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Press Release
UNITED NATIONS
Department of Public Information · News Coverage Service · New York


GA/9187
PAL/1837

5 December 1996

$133 MILLION PLEDGED FOR UNRWA'S 1997 PROGRAMMES
IN SUPPORT OF PALESTINIAN REFUGEES


Pledges totalling $133 million were announced this morning for the 1997 programmes of the United Nations Relief and Works Agency for Palestine Refugees in the Near East (UNRWA), which provides educational services, food aid, medical services, relief and social services to the Palestinian people. The amount pledged this year represents nearly three times the total pledged last year. However, it represents only about a third of the $352 million needed by the Agency to maintain the present level of services.

At a meeting of the Ad Hoc Committee of the General Assembly for the Announcement of Voluntary Contributions to UNRWA this morning, announcements of contributions were made by 27 countries. The largest pledges were made by the United States ($70 million), Sweden ($20.1 million), Norway ($13.2 million), Germany ($9.1 million), Netherlands ($7.5 million) and Switzerland ($6.9 million).

Also making pledges were Austria, Bahrain, Belgium, China, Czech Republic, Egypt, Greece, India, Indonesia, Ireland, Kuwait, Luxembourg, Malaysia, Monaco, Republic of Korea, Saudi Arabia, Thailand, Tunisia, Turkey and United Arab Emirates, as well as the Holy See. In addition, Canada, Cyprus, Denmark, France, Japan, United Kingdom and the European Community announced their intention to pledge at a later date. A written pledge was submitted by Maldives.

At the outset of the meeting, the President of the General Assembly, Razali Ismail (Malaysia), said that despite its success in providing social services to the affected refugees, the Agency was now confronted by a serious financial crisis. He stressed that the international community must urgently address the structural deficit in the regular budget of UNRWA in order not to have the Agency undergo again the austerity drive of early this year, which had affected seriously its programmes and services. A meeting held in Amman in September had in some ways alleviated the problem for this year, but for 1997 UNRWA had to be given the additional resources that it urgently requires to implement its programmes and activities.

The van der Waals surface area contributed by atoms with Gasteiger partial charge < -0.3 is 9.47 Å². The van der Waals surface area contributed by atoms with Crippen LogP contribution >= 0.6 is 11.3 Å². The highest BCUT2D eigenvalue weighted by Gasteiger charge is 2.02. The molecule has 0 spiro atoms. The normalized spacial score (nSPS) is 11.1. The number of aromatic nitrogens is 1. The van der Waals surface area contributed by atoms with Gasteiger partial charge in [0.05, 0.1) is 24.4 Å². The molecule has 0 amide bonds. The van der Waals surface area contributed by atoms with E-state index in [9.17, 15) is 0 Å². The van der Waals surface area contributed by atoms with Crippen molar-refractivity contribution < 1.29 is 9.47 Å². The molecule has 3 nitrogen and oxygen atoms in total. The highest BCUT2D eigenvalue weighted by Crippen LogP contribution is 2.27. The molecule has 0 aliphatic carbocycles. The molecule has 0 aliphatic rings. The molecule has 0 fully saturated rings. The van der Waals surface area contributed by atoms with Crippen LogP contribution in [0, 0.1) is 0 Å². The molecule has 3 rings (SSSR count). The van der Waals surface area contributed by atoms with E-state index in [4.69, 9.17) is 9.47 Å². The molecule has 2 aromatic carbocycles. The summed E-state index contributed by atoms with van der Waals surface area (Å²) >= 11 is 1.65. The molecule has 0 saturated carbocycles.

Peter Hansen, Commissioner-General of UNRWA, said the Agency would have to undertake a radical adjustment in its programmes in the coming period without massive donor assistance. The austerity measures already imposed on the Agency had reduced the quality and quantity of the services it provided to Palestinian refugees. There were overcrowded classrooms, overworked medical staff and unacceptable doctor-patient ratios. If the financial needs of the Agency were not fulfilled, the stability of the region could be in danger, since the lack of support could be interpreted as a weakening in the commitment by the international community.

In closing remarks, Mr. Hansen said that maintaining the stability of resources for the Agency was essential to helping the Middle East peace process.

Also addressing the meeting, the Permanent Observer for Palestine, M. Nasser Al-Kidwa, expressed appreciation to all contributors and welcomed the new UNRWA headquarters in Gaza. He said the Agency had made great efforts to alleviate the humanitarian, social and political problems of one of the biggest refugee tragedies of this century. He hoped that contributions would continue until the problem faced by Palestinian refugees was solved.

The UNRWA is one of many United Nations activities which is financed mainly by voluntary contributions outside the regular budget. The Agency was created by General Assembly resolution 302 (IV) on 8 December 1949 and began operations on 1 May 1950. It initially provided emergency relief to some 750,000 Palestinian refugees who had lost their homes and livelihood as a result of the Arab-Israeli conflict. By the end of June, UNRWA had provided essential health, education, relief and social services to over 3.3 million registered Palestine refugees. The Agency's five fields of operation are in Jordan, Lebanon, Syria, the West Bank and Gaza Strip.